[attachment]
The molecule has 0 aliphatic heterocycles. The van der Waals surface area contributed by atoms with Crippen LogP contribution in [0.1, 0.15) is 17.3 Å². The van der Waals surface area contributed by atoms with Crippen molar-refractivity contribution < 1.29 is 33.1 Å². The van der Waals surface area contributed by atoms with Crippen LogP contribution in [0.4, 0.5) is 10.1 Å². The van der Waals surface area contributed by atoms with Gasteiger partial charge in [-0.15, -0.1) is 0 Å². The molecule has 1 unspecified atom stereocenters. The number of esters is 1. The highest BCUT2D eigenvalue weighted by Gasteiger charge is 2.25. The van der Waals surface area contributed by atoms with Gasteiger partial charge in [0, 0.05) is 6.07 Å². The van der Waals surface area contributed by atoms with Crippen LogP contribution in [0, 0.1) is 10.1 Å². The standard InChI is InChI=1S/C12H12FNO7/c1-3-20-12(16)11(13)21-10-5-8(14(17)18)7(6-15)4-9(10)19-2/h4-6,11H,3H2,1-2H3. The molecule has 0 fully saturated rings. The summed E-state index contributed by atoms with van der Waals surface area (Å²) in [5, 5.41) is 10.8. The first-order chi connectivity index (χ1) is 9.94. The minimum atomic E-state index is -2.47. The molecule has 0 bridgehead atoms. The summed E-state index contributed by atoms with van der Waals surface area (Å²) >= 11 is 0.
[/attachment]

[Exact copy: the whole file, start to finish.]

The molecule has 0 aliphatic heterocycles. The van der Waals surface area contributed by atoms with Crippen LogP contribution in [0.1, 0.15) is 17.3 Å². The van der Waals surface area contributed by atoms with Crippen molar-refractivity contribution < 1.29 is 33.1 Å². The van der Waals surface area contributed by atoms with Crippen LogP contribution in [0.4, 0.5) is 10.1 Å². The van der Waals surface area contributed by atoms with Gasteiger partial charge in [-0.15, -0.1) is 0 Å². The molecule has 1 unspecified atom stereocenters. The number of esters is 1. The highest BCUT2D eigenvalue weighted by Gasteiger charge is 2.25. The van der Waals surface area contributed by atoms with Gasteiger partial charge in [0, 0.05) is 6.07 Å². The van der Waals surface area contributed by atoms with Crippen LogP contribution in [0, 0.1) is 10.1 Å². The standard InChI is InChI=1S/C12H12FNO7/c1-3-20-12(16)11(13)21-10-5-8(14(17)18)7(6-15)4-9(10)19-2/h4-6,11H,3H2,1-2H3. The molecule has 0 fully saturated rings. The summed E-state index contributed by atoms with van der Waals surface area (Å²) in [5, 5.41) is 10.8. The first-order chi connectivity index (χ1) is 9.94. The minimum atomic E-state index is -2.47. The molecule has 0 bridgehead atoms. The summed E-state index contributed by atoms with van der Waals surface area (Å²) >= 11 is 0.